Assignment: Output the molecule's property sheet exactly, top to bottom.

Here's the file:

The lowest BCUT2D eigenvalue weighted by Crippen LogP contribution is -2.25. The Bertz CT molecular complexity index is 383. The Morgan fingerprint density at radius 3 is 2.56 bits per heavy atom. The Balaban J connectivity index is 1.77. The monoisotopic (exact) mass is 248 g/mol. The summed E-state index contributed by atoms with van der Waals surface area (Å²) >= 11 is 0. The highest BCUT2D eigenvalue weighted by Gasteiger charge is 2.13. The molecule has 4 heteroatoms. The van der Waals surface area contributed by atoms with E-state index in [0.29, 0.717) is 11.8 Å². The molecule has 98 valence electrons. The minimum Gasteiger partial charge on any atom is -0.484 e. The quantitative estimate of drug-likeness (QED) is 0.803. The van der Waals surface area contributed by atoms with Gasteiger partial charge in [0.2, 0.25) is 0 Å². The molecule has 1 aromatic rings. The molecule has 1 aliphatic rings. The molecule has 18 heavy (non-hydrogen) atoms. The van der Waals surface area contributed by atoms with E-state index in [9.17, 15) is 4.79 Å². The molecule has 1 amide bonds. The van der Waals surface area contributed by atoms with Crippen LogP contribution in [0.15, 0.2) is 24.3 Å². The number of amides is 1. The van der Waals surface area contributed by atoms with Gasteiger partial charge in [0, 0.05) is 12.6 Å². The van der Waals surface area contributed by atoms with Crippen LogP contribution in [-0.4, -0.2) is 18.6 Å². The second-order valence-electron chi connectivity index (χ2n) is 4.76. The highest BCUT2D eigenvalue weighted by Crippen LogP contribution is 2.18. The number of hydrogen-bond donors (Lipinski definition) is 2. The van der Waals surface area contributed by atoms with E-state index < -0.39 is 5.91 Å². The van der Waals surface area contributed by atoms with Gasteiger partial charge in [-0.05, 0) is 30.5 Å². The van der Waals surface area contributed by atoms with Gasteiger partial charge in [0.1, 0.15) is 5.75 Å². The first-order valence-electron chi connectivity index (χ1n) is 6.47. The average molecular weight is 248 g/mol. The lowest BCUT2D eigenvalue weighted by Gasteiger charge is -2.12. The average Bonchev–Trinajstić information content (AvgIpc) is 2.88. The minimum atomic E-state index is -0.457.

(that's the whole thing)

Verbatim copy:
The lowest BCUT2D eigenvalue weighted by Crippen LogP contribution is -2.25. The Bertz CT molecular complexity index is 383. The Morgan fingerprint density at radius 3 is 2.56 bits per heavy atom. The Balaban J connectivity index is 1.77. The monoisotopic (exact) mass is 248 g/mol. The summed E-state index contributed by atoms with van der Waals surface area (Å²) >= 11 is 0. The highest BCUT2D eigenvalue weighted by Gasteiger charge is 2.13. The molecule has 4 heteroatoms. The van der Waals surface area contributed by atoms with E-state index in [0.29, 0.717) is 11.8 Å². The molecule has 98 valence electrons. The minimum Gasteiger partial charge on any atom is -0.484 e. The quantitative estimate of drug-likeness (QED) is 0.803. The van der Waals surface area contributed by atoms with Gasteiger partial charge in [0.2, 0.25) is 0 Å². The molecule has 1 aromatic rings. The molecule has 1 aliphatic rings. The molecule has 18 heavy (non-hydrogen) atoms. The van der Waals surface area contributed by atoms with E-state index in [9.17, 15) is 4.79 Å². The molecule has 1 amide bonds. The van der Waals surface area contributed by atoms with Crippen LogP contribution in [0.15, 0.2) is 24.3 Å². The number of amides is 1. The van der Waals surface area contributed by atoms with Gasteiger partial charge in [0, 0.05) is 12.6 Å². The van der Waals surface area contributed by atoms with Crippen LogP contribution in [-0.4, -0.2) is 18.6 Å². The second-order valence-electron chi connectivity index (χ2n) is 4.76. The highest BCUT2D eigenvalue weighted by Crippen LogP contribution is 2.18. The number of hydrogen-bond donors (Lipinski definition) is 2. The van der Waals surface area contributed by atoms with E-state index < -0.39 is 5.91 Å². The van der Waals surface area contributed by atoms with Gasteiger partial charge in [-0.05, 0) is 30.5 Å². The van der Waals surface area contributed by atoms with Gasteiger partial charge in [0.1, 0.15) is 5.75 Å². The first-order valence-electron chi connectivity index (χ1n) is 6.47. The average molecular weight is 248 g/mol. The lowest BCUT2D eigenvalue weighted by Gasteiger charge is -2.12. The average Bonchev–Trinajstić information content (AvgIpc) is 2.88. The minimum atomic E-state index is -0.457.